MENUMENU

Right-wing conspiracy blames Obama for media layoffs

Nick Knupffer/Flickr (CC-BY-SA)

The right-wing conspiracy claims that the layoffs were the result of Obama.

Right-wing media personalities and trolls are now blaming former President Barack Obama for the recent layoffs across news media, claiming that they were the result of the previous administration’s propaganda funding finally drying up.

The new conspiracy narrative builds on another right-wing conspiracy theory that first appeared in 2016, alleging that Obama’s Countering Foreign Propaganda and Disinformation Act, designed to combat foreign propaganda, was in fact created to fund counter-narratives and attack independent or alternative conservative media within the U.S.

When news hit this week of mass journalist layoffs across major online liberal publications like BuzzFeed and Vice, two QAnon devotees on social media platform Gab flamed the narrative with some dubious mathematics by suggesting the reporters lost their jobs because the Obama bill’s funding for “leftie propaganda ran out.

Screengrab NeonRevolt/Gab

It quickly carried to other users in the QAnon Gab network, where it eventually crossed over to Twitter.

Even actor James Woods shared it in a since deleted tweet.

The theory also leaked out on 4chan and 8chan forums, where users enthusiastically trolled and mocked laid-off journalists by suggesting they “learn to code.”

From these communities and users the story carried upward through the fringe right social media sphere and into the conspiracy peddling right-wing media ecosystem.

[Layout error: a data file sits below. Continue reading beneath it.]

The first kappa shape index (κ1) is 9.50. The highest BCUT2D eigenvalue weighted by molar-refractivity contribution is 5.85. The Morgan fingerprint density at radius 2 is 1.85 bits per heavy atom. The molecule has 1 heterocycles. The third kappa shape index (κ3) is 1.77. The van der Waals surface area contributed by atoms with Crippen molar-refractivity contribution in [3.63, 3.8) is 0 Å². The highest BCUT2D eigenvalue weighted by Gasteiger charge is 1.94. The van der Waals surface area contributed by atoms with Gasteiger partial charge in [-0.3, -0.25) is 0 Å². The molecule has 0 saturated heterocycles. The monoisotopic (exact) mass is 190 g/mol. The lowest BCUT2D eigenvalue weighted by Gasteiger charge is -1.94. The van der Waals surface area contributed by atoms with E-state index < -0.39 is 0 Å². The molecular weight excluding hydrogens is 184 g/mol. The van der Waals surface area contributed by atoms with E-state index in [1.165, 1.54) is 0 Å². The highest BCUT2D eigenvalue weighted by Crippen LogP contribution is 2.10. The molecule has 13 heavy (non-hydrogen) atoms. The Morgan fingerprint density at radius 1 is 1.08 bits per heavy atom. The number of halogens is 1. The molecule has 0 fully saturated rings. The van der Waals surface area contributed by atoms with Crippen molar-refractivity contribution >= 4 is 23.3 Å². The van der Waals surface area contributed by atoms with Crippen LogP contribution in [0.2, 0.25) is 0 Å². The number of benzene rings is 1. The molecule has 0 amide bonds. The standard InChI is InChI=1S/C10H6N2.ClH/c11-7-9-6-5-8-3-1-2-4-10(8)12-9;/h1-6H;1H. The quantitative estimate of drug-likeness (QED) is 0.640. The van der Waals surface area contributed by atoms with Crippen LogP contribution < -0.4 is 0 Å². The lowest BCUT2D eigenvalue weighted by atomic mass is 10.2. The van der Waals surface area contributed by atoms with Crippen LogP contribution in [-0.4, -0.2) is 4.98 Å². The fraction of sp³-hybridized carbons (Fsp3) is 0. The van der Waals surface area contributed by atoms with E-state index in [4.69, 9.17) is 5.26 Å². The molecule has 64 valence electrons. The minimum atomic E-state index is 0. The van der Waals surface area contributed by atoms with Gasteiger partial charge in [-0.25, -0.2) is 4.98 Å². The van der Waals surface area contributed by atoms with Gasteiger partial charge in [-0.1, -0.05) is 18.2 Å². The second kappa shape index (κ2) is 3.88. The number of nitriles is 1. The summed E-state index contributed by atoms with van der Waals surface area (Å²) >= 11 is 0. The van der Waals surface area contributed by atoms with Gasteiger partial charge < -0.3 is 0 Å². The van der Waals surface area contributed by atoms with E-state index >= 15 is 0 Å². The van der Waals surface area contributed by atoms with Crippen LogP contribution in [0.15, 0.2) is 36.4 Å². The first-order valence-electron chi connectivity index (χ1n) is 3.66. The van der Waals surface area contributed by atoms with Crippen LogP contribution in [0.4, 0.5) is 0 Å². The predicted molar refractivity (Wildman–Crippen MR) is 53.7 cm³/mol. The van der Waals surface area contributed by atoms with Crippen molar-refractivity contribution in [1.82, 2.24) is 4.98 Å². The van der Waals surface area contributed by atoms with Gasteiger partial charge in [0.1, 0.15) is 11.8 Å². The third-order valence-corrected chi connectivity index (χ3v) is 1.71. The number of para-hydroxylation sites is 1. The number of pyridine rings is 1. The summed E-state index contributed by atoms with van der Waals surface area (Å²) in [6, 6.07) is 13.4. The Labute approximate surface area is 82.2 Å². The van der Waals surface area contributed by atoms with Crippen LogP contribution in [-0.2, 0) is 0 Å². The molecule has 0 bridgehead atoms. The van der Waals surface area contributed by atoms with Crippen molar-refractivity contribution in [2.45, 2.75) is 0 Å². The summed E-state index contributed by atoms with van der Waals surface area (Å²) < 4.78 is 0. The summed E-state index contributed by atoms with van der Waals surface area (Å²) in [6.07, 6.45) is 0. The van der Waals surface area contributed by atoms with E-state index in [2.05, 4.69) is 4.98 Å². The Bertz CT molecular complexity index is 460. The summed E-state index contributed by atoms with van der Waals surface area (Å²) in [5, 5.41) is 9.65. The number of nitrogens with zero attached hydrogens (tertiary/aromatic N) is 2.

By the time the “learn to code” meme was spreading, the original Gab posts were ranking on the internet’s biggest pro-Trump community r/The_Donald, based on Reddit, where it stacked over 3,000 upvotes.

As a result of its growing popularity, the conspiracy narrative got featured in several low-level, far-right news outlets like DC Whispers and NewsPunch—which had pushed the original theory, about Obama funding liberal media, back in 2016. 

Alex Jones’ InfoWars, known for peddling conspiracies about mass shootings and leading Democrats, also picked up the theory for its own site.

In recent years, InfoWars has served as a key node for hyperpartisan conspiracies to find their way into the mainstream conservative news ecosystem and cycle but, after being deplatformed and demonetized by major social media companies, Jones’ outlet appears less effective as an amplifier of fake news.

There is no proof that an Obama-era funding program propped up media organizations.

H/T Media Matters For America

David Gilmour

David Gilmour

David Gilmour is a reporter who specializes in national politics, internet culture, and technology. He previously covered civil liberties, crime, and politics for Vice.